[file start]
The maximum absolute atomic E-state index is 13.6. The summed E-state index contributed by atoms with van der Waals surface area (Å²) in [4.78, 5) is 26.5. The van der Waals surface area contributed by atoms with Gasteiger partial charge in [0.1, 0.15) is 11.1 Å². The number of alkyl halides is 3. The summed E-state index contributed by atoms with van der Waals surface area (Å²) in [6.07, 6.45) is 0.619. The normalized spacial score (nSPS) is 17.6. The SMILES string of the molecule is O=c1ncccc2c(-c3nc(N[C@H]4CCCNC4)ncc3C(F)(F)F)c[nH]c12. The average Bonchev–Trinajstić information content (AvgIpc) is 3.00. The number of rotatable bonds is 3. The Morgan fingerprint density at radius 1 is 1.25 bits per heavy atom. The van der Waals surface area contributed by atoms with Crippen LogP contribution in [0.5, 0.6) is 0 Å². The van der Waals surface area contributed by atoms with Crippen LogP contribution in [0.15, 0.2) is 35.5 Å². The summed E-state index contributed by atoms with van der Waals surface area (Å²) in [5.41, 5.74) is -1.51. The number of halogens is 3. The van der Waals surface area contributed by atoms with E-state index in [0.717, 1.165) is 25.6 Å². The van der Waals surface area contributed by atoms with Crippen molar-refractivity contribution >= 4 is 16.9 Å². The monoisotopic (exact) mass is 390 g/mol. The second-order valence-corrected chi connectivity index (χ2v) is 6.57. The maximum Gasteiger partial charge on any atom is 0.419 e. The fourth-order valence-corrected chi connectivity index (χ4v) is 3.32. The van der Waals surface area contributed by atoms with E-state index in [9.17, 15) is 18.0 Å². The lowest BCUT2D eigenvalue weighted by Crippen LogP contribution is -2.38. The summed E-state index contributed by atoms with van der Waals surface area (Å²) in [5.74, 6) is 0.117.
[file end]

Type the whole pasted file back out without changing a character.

The maximum absolute atomic E-state index is 13.6. The summed E-state index contributed by atoms with van der Waals surface area (Å²) in [4.78, 5) is 26.5. The van der Waals surface area contributed by atoms with Gasteiger partial charge in [0.1, 0.15) is 11.1 Å². The number of alkyl halides is 3. The summed E-state index contributed by atoms with van der Waals surface area (Å²) in [6.07, 6.45) is 0.619. The normalized spacial score (nSPS) is 17.6. The SMILES string of the molecule is O=c1ncccc2c(-c3nc(N[C@H]4CCCNC4)ncc3C(F)(F)F)c[nH]c12. The average Bonchev–Trinajstić information content (AvgIpc) is 3.00. The number of rotatable bonds is 3. The Morgan fingerprint density at radius 1 is 1.25 bits per heavy atom. The van der Waals surface area contributed by atoms with Crippen LogP contribution in [0.5, 0.6) is 0 Å². The van der Waals surface area contributed by atoms with Crippen LogP contribution in [0.15, 0.2) is 35.5 Å². The summed E-state index contributed by atoms with van der Waals surface area (Å²) in [5.41, 5.74) is -1.51. The number of halogens is 3. The van der Waals surface area contributed by atoms with E-state index in [0.717, 1.165) is 25.6 Å². The van der Waals surface area contributed by atoms with Crippen molar-refractivity contribution >= 4 is 16.9 Å². The monoisotopic (exact) mass is 390 g/mol. The second-order valence-corrected chi connectivity index (χ2v) is 6.57. The maximum Gasteiger partial charge on any atom is 0.419 e. The fourth-order valence-corrected chi connectivity index (χ4v) is 3.32. The van der Waals surface area contributed by atoms with E-state index in [9.17, 15) is 18.0 Å². The lowest BCUT2D eigenvalue weighted by Crippen LogP contribution is -2.38. The summed E-state index contributed by atoms with van der Waals surface area (Å²) in [5.74, 6) is 0.117.